John BrennanJason M. Crawford

“False Claims Act cases have been particularly hot in 2015.”  So reads the first line of Judge Karen Bowdre’s order granting a new trial in United States v. AseraCare Inc., No. 2:12-CV-245-KOB (N.D. Ala. Nov. 3, 2015).  If 2015 has been a “hot” year for FCA cases, then AseraCare—and its unprecedented procedural twists—is undoubtedly one of the hottest.

By way of background, the qui tam suit against AseraCare was filed under seal in 2008 by three admissions nurses who alleged that the national chain of hospice providers improperly recruited and certified patients, some of whom were not terminally ill, in an effort to make as much profit as possible from Medicare.  The government intervened in 2012 and sought more than $200 million in fines and penalties, making it the largest FCA case ever brought against a hospice provider.

The case first made headlines in December 2014 when the court, at the government’s urging, authorized the use of statistical sampling in the government’s efforts to prove both FCA liability and potential damages.  The court concluded that the government’s proposal to present statistical evidence from a sampling of claims reviewed by an expert would provide sufficient evidence of falsity to defeat summary judgment and thus denied AseraCare’s motion for partial summary judgment.  This pretrial ruling opened the door for the government to put on evidence about a random sample of 123 patients drawn from a population of 2,181 patients.

In May of 2015, the case was back in the news when the court made the unprecedented decision to bifurcate the falsity and scienter elements into two separate trials.  In June, the court denied the government’s motion for reconsideration. Prior to the bifurcation order, the government planned on introducing pattern and practice evidence about the company’s marketing practices that included some highly prejudicial internal communications about the need to fill hospice beds by “trolling” in poor neighborhoods to enroll patients.  The government argued that this evidence was probative of AseraCare’s fraudulent scheme, and would therefore be admissible under Federal Rule of Evidence 401.

In the motion to bifurcate the trial, the defense argued that this information was not needed to determine falsity and that the government was simply trying to “poison the well” by introducing inflammatory evidence that was relevant only to knowledge and not to falsity.  In other words, allowing the government to conflate the separate elements of falsity and knowledge would unfairly taint the jury’s views on the core element of falsity.  In response, the government argued that the elements of falsity and knowledge under the FCA are so intertwined that they could not be tried separately.

In bifurcating the trial, the court agreed that allowing information about the company’s marketing practices would be unduly prejudicial to AseraCare and ruled that the government could not present evidence of general corporate practices during the phase one trial focused on falsity.  A likely evidentiary concern underlying the bifurcation order was the court’s prior pretrial ruling authorizing the use of statistical sampling and extrapolation to prove falsity.  The bifurcation order can be viewed as a measure to level the playing field by preventing the government from introducing evidence—not relevant to falsity—that could improperly affect the jury’s determination of whether the claims within the sample were false.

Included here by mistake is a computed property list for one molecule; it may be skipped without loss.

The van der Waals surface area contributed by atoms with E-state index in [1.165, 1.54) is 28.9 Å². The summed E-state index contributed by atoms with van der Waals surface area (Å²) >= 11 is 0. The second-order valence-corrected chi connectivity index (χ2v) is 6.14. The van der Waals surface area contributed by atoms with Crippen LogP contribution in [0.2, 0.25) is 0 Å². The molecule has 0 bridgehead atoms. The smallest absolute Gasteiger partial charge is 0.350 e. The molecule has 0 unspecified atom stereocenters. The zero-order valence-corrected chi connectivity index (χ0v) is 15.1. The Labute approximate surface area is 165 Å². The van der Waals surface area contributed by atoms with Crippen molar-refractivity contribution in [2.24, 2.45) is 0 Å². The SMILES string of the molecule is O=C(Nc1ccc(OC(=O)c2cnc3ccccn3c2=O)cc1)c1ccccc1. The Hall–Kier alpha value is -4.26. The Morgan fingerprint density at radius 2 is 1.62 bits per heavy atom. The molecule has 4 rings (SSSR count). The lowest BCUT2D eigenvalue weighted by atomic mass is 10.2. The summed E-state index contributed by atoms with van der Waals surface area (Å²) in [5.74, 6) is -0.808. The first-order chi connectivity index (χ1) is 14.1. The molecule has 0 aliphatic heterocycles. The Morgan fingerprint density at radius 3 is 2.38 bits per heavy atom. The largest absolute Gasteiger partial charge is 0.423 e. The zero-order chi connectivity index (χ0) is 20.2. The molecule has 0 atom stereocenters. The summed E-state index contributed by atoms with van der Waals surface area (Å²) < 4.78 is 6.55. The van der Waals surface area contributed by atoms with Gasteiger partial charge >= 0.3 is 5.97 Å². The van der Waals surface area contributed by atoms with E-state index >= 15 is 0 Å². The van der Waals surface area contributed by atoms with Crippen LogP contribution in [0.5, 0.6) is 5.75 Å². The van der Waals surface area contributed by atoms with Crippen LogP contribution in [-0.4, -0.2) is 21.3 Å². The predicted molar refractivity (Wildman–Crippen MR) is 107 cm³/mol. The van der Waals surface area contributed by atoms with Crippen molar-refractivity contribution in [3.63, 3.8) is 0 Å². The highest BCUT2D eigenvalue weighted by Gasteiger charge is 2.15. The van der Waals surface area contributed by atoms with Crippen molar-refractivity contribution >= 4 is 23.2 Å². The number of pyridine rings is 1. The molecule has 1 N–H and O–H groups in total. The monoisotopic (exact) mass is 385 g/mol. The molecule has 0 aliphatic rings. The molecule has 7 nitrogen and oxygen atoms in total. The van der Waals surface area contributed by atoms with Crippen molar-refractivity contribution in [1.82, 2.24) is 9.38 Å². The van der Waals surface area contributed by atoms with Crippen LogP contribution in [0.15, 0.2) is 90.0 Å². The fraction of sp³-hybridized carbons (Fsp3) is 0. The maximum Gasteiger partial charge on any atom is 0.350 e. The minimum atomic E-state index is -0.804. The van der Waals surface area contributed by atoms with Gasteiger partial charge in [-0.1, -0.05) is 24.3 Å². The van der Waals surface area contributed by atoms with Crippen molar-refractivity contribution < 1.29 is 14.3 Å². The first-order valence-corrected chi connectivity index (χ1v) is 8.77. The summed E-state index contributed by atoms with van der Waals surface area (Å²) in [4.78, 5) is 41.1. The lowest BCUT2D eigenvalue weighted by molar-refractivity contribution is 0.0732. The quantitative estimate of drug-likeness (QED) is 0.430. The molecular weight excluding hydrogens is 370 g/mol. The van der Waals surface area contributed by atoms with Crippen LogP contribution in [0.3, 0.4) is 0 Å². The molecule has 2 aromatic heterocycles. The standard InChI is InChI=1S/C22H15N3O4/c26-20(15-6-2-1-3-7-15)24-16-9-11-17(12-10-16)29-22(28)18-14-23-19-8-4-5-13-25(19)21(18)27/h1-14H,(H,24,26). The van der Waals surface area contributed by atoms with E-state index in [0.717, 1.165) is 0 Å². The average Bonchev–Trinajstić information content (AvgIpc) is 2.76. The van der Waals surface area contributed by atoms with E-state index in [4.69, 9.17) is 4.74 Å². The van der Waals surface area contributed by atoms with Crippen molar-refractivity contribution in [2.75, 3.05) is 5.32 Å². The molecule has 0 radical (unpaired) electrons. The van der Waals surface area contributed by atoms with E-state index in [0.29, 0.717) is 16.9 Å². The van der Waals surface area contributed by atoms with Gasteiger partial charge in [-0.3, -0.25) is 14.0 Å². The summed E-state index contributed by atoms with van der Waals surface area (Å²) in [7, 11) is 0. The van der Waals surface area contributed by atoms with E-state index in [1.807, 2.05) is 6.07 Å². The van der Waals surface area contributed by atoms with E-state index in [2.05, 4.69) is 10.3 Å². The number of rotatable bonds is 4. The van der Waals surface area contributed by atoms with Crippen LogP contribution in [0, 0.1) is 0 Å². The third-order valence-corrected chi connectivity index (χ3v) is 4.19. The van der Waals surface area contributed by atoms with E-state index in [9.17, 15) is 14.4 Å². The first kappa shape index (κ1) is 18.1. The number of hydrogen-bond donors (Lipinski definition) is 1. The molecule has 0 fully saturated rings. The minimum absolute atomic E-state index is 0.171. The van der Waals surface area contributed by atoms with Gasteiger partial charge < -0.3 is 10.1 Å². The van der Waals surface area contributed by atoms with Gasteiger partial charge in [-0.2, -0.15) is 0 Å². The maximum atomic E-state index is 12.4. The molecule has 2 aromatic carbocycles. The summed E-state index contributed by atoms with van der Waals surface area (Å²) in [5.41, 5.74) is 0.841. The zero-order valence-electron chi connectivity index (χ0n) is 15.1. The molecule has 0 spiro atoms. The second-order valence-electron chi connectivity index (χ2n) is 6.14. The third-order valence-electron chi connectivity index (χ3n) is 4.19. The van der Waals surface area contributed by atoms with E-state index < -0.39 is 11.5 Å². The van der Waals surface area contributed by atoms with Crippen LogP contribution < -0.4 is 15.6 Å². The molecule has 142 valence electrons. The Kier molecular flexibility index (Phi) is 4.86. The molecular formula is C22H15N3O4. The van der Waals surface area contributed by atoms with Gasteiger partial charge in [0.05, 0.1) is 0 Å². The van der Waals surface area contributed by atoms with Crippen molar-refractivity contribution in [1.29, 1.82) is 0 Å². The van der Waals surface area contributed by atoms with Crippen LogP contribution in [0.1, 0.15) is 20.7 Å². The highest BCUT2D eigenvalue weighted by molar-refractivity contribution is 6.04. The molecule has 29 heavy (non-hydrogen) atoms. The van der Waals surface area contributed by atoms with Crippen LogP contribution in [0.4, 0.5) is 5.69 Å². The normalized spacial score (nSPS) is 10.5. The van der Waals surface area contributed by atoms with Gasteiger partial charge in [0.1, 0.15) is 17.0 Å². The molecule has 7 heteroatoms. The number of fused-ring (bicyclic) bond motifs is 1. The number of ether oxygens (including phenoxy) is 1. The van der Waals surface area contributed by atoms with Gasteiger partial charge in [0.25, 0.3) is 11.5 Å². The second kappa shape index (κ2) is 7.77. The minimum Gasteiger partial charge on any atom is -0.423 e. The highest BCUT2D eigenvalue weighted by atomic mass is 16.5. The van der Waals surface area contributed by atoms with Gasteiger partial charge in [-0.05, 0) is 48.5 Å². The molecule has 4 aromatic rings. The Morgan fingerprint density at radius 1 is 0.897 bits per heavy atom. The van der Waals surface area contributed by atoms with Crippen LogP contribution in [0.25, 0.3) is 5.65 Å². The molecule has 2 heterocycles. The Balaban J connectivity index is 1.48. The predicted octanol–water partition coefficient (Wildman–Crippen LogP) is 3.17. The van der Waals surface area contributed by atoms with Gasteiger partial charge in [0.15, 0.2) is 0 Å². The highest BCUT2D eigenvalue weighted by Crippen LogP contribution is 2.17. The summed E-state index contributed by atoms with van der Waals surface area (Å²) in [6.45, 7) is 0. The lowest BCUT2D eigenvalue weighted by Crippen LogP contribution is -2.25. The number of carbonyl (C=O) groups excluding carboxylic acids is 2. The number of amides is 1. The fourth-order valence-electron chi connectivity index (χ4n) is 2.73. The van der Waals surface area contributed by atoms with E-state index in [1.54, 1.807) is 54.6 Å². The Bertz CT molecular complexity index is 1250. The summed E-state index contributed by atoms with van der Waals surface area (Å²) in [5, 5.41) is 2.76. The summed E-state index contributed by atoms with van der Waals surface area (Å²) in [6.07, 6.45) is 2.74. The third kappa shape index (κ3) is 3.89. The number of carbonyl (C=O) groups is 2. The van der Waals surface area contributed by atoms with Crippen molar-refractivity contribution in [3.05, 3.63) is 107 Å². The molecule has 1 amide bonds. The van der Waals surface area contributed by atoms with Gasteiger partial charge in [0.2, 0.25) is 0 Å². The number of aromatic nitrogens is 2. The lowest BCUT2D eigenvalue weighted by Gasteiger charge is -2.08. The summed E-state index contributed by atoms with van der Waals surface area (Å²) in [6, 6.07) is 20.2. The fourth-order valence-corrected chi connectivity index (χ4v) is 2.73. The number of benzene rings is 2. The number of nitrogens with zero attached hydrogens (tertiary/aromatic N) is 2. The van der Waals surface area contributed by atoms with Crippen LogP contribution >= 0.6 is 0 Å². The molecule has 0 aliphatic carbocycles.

After a ten-week trial and nine days of deliberations on phase one, the jury sided with the government and the relators and found that claims for 104 patients out of the 121 patient samples were objectively false.  But just four days later, the court held a hearing, sua sponte, to discuss the instructions the court had provided to the jury.  At the hearing, Judge Bowdre stated that she should have instructed the jury, as requested in AseraCare’s proposed jury instructions, that a mere difference of opinions among physicians, without more, is insufficient to show falsity under the FCA.  She noted that AseraCare had put on several expert witnesses whose opinions contradicted the opinions of the government expert who had second-guessed the certifying physician’s judgment in certifying patients as eligible for hospice. AseraCare moved for a new trial on the grounds articulated by Judge Bowdre, which the court granted.  For FCA defendants, the court’s ruling drives home the importance of hiring a competing expert in order to show a difference of opinion in cases where the government performs a post hoc evaluation of a physician’s clinical judgment in an effort to prove falsity.

In a final twist, on November 3, 2015, Judge Bowdre issued an order, sua sponte, stating that she would reconsider summary judgment before setting a new trial date.  She noted that the government had presented all of its admissible evidence regarding the falsity of claims at issue in phase one, yet she could find nothing more than a difference of opinion among physicians.  Citing United States ex rel. Riley v. St. Luke’s Episcopal Hosp., 355 F.3d 370, 376 (5th Cir. 2004), Judge Bowdre concluded that “the law is clear: a difference of opinion is not enough” to support a finding of falsity.  Her decision to reconsider summary judgment suggests that phase one of the AseraCare trial may well be the last.

In the wake of the AseraCare court’s bifurcation order—and the fact that trial courts have broad discretion to bifurcate issues at trial pursuant to FRCP 42(b)—it is likely that more FCA defendants will cite AseraCare as precedent and move for bifurcation of issues.  In light of all the unexpected twists in this case, however, other judges may very well be reluctant to follow Judge Bowdre’s example.